When you play a prolific character multiple times, it can get into your head. Sometimes this can lead to typecasting, others can offer terrific insight in guiding the future for said character, as more material is required to satiate a growing audience appetite. In 1986, it was Perkins’s turn to helm the as director, and with little to no experience beforehand, managed to create an exciting piece of character exploration, and told the next chapter of the continuing Bates saga in Psycho III.
After losing her faith and causing a tragic accident, ex-sister Maurine has nowhere to go. She takes up occupancy at the Bates Motel, the same place where evil-incarnate musician Duane has also taken up a position as assistant to Norman Bates. Bates sees the short-haired blonde and is reminded of Marion Crane almost immediately, eventually the two form an unlikely relationship, but could it lead to love? Meanwhile, a reporter keeps hounding Bates for his story, and the continuing revelations of the last two films. As the pressures mount up on Bates’s fleeting sanity, will Bates be able to redeem himself, or will history repeat itself, again and again?
Staying at the Bates Motel is a collection of new characters, joining some returning cast members, like the Sheriff, who still has no qualms in shooting down any doubts about Norman’s mental health. How these new and returning elements interact is a prime part of what makes Psycho III so intriguing. Tracy is like a born again Rosalind Russell with her wit and determined pursuit of the truth and Duke, who feels a lot like the devil incarnate, with his charisma up there and warped sense of humour. All these newcomers are sent to push Bates further down his supposedly irreversible path. But the focus is on Maureen, the unlikely love interest for Bates, whose similarities to Marion go beyond her name.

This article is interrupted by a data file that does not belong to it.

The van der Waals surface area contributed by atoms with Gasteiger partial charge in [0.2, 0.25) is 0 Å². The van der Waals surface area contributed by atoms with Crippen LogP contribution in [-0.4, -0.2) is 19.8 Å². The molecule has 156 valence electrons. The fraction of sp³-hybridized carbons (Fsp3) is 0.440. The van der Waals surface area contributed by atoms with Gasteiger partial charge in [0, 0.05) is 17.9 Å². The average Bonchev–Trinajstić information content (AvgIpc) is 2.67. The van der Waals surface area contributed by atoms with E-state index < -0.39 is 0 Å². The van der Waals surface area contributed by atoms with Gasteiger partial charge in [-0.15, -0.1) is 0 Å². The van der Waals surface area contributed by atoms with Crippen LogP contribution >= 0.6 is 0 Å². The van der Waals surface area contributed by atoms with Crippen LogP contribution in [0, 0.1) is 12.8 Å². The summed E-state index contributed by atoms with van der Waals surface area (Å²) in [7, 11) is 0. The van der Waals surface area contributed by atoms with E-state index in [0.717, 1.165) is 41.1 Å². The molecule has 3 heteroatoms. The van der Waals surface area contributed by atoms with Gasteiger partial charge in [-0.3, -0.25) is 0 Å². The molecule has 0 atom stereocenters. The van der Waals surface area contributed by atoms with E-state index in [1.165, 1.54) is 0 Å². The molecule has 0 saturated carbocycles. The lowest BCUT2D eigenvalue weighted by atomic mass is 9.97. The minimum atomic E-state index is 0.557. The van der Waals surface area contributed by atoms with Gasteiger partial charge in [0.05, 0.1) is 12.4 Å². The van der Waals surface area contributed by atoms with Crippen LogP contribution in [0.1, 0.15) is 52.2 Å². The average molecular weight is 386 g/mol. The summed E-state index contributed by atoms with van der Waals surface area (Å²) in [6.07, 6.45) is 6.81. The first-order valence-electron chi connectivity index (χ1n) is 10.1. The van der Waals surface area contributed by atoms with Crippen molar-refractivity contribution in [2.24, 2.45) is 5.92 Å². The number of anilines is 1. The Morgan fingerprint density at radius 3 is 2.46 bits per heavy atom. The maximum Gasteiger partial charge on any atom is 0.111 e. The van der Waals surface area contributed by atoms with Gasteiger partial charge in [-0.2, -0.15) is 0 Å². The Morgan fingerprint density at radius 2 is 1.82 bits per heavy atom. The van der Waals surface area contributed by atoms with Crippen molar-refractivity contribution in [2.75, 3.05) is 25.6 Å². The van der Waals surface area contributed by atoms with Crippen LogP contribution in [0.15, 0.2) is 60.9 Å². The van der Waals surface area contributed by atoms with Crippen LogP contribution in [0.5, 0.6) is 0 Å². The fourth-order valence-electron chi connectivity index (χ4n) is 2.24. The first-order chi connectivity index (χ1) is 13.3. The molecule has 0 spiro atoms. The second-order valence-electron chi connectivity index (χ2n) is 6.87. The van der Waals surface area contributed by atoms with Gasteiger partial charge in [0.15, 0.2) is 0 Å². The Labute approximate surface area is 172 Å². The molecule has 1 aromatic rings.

As the franchise got much further into the 80s, a lot of the modern aesthetics that Psycho II hinted at were built upon. As much as I liked Goldsmith’s score for the second, the new soundtrack feels modern and distinctive enough to set it apart from the other attempts. Going fully in a synthesised direction does give the score a unique and catchy vibe. A lot of interesting neon lighting is ever-present giving some scenes an almost graphic novel look, it is visually impressive. The themes are still there, Bates’s sanity is still on topic, and the disappearance of Spool and the shocking bombshell she dropped from the last film is still present.
Perkins’s debut in the director’s chair is a captivating and creatively rich look at an intriguing character. With some newer challenges and old secrets for a broken Bates to deal with. Its modern touches help bring a new sound and colour to the franchisee, one that could be compared to the glorious technicolour approach 12 years later. Those who have been entertained by II will certainly be on board for their next stay at the motel, we get a fun ending to three years worth of wondering. If you can accept the changes that the decade has brought with it, Psycho III shows some classics can still retain their charm.
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